Thanks
     

    Hutschi

    Senior Member
    There is a big difference. If you are just waiting for a long time this is frustrating.
    If you agreed to meet at 2 pm and they are coming late at 4 pm this may cause anger.
    "Schon" indicates (strengthens) the idea of long waiting becomes frustrating.


    If you are building a tent usually this is not frustrating. If it is frustrating, you have to explain it explicitely.
    It might create anger, but usually does not.

    You cannot omit "dass es so lange gedauert hatte".

    In this example you see the importance of meaning and context.
     
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    berndf

    Moderator
    German (Germany)
    However, the problem I see with this construction is that I must always specify a time (seit...).
    Well that is the consequence of German not implying aspect in its tenses: its tenses don't imply aspect and you have to make aspect explicit. ;)

    But seriously: Your cases are quite rare. In most situations we don't see any need to express aspect at all and we simply keep it undefined. It is therefore not a big deal to add extra information for the few cases where aspect information is needed.
     
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    Kajjo

    Senior Member
    Wir bauten das Zelt seit zwei Stunden
    Another issue no one really mentioned so far:

    :cross: ein Zelt bauen
    :tick: ein Zelt aufbauen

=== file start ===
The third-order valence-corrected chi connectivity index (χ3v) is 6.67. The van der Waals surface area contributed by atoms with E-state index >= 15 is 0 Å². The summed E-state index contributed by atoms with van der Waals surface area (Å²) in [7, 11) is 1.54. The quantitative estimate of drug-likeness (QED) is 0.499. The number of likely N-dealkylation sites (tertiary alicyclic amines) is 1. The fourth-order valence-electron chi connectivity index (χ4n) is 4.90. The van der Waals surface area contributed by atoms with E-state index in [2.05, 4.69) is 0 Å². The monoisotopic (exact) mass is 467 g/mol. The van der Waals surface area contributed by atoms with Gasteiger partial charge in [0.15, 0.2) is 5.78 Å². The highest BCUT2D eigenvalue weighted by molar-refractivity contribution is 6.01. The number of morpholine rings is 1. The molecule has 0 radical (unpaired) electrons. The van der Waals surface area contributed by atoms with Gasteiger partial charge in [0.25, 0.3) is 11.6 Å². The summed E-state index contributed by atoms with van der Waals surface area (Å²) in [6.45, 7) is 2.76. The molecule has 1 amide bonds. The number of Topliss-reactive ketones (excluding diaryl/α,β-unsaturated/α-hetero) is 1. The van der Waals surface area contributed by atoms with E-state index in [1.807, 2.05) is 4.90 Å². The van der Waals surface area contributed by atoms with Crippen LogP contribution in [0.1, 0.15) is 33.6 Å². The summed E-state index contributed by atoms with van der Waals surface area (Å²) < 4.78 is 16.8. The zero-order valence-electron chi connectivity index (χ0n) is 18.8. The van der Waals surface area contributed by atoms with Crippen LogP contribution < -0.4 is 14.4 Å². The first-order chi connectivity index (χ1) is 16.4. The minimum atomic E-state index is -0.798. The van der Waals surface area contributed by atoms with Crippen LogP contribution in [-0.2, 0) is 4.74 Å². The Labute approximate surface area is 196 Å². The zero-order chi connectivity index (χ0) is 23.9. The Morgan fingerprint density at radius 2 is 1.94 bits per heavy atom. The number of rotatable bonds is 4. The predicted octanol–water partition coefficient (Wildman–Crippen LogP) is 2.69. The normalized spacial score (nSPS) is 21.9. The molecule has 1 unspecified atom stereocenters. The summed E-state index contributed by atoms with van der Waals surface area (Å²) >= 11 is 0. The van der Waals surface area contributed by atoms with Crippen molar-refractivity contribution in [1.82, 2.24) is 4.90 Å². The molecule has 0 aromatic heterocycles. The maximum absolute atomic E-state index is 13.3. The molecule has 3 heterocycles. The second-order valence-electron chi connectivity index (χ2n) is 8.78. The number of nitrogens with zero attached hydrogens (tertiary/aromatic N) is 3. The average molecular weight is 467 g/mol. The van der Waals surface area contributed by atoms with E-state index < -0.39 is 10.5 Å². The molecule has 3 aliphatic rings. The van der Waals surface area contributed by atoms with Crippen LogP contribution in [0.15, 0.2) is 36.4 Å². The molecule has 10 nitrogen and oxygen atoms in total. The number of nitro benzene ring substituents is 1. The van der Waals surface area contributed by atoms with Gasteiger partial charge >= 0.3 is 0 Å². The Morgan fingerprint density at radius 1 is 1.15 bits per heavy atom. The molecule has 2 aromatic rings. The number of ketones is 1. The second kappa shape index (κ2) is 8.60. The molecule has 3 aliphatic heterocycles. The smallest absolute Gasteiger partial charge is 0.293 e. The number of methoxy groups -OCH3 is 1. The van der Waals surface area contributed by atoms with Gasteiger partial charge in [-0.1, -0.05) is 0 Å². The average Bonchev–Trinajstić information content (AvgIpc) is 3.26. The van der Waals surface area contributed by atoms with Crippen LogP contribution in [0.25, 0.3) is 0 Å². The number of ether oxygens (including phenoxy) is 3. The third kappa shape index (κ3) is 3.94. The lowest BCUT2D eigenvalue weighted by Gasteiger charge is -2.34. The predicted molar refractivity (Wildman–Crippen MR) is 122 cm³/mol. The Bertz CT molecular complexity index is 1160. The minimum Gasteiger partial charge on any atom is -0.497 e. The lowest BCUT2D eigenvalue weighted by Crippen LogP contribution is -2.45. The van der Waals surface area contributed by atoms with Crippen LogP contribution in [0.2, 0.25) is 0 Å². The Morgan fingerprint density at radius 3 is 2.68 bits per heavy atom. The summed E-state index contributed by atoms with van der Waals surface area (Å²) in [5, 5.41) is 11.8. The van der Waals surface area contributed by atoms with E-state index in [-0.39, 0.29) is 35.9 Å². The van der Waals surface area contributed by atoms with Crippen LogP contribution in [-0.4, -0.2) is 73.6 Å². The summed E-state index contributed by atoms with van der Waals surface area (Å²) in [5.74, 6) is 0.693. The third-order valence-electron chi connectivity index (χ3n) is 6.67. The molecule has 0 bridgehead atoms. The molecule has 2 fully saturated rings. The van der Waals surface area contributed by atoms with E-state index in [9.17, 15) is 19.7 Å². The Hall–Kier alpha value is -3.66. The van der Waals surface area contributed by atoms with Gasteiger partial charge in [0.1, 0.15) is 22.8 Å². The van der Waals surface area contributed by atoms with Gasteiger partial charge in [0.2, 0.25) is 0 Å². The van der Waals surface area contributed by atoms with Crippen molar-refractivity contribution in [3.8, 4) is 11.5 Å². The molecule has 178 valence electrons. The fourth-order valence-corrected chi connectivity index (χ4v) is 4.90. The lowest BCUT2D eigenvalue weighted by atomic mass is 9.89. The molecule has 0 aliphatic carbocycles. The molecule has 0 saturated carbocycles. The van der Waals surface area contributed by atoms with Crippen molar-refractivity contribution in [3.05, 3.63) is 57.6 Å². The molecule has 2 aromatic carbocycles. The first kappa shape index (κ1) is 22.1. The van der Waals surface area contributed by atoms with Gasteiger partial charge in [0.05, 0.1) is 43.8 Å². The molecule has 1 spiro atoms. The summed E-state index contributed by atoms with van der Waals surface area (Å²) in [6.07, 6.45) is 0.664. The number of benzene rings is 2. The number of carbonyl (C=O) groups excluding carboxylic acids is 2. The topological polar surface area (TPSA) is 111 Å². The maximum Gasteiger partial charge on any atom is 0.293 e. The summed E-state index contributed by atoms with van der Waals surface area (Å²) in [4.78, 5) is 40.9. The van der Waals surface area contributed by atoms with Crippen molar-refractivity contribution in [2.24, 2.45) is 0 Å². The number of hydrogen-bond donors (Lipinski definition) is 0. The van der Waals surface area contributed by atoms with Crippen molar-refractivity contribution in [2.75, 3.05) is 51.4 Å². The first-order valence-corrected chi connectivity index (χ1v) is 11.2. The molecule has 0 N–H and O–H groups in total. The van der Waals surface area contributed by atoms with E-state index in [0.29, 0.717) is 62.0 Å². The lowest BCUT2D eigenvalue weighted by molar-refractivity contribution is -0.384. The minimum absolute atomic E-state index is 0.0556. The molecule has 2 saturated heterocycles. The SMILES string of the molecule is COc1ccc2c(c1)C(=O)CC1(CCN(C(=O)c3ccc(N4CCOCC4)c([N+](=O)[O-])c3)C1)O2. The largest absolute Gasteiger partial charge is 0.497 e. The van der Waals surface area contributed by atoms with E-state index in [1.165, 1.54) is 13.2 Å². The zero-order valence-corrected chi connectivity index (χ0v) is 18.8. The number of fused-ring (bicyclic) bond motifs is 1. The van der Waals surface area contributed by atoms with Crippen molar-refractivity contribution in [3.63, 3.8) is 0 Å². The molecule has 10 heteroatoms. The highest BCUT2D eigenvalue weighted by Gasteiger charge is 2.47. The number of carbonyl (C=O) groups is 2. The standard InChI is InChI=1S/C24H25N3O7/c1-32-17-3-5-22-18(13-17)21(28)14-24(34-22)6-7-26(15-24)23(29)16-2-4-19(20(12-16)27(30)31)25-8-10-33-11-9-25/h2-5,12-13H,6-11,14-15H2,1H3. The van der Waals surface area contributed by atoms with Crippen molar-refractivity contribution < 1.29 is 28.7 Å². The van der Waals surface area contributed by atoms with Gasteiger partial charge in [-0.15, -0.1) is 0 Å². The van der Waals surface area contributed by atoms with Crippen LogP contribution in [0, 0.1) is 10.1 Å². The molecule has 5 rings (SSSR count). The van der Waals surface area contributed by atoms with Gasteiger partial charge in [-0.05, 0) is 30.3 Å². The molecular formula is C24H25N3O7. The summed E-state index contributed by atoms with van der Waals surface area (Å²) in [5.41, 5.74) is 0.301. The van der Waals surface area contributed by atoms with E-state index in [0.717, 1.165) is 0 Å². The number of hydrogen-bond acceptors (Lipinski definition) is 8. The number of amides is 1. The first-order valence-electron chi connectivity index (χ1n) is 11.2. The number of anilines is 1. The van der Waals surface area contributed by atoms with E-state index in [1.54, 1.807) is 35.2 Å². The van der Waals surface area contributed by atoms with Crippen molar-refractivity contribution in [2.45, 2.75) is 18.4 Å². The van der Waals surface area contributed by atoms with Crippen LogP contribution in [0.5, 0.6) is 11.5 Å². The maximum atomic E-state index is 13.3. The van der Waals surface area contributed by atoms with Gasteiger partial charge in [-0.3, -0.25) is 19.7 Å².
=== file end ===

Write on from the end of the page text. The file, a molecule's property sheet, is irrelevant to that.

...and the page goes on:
Wir müssen das Zelt noch aufbauen.
    Wir haben drei Stunden gebraucht, das Zelt aufzubauen.


    Since "aufbauen" is quite clear-cut including the aim to get it done, we almost always have to use something like "wir waren dabei, das Zelt aufzubauen" if we want to express some progressive aspect.

    Wir waren gerade dabei, das Zelt aufzubauen, als sie endlich ankamen.
    Wir sind schon seit drei Stunden dabei, dieses verdammte Zelt aufzubauen.


    Since I don't see a big difference between warten and bauen
    There is, because "warten" does not need to be marked as progressive aspect in German, because it is in itself.

    Wir warten schon seit drei Stunden.

    There is no possibility of "wir sind dabei zu warten" :cross:. "Warten" cannot be more progressive than it is anyway. Contrary to English.


     

    Hutschi

    Senior Member
    ...

    I have been reading a lot, so I'm tired (the implication is 'lately....I have been reading a lot lately; until the very moment I uttered these words).

    ...
    I would say:

    Ich habe jetzt eine Menge gelesen und bin müde.


    I included "jetzt" to include the idea "until the very moment". "Müde" explains that you mean "today" and not "during the last months" (for example).

    Together they indicate an aproximation of your sentence.
     

    Henrymy

    New Member
    English
    Well that is the consequence of German not implying aspect in its tenses: its tenses don't imply aspect and you have to make aspect explicit. ;)
    I think I had an Eureka moment. I'll think about this a bit more to digest and will post again.


    Since "aufbauen" is quite clear-cut including the aim to get it done, we almost always have to use something like "wir waren dabei, das Zelt aufzubauen" if we want to express some progressive aspect.

    Wir waren gerade dabei, das Zelt aufzubauen, als sie endlich ankamen.
    Wir sind schon seit drei Stunden dabei, dieses verdammte Zelt aufzubauen.
    Very good point! I didn't think about it.

    Thanks!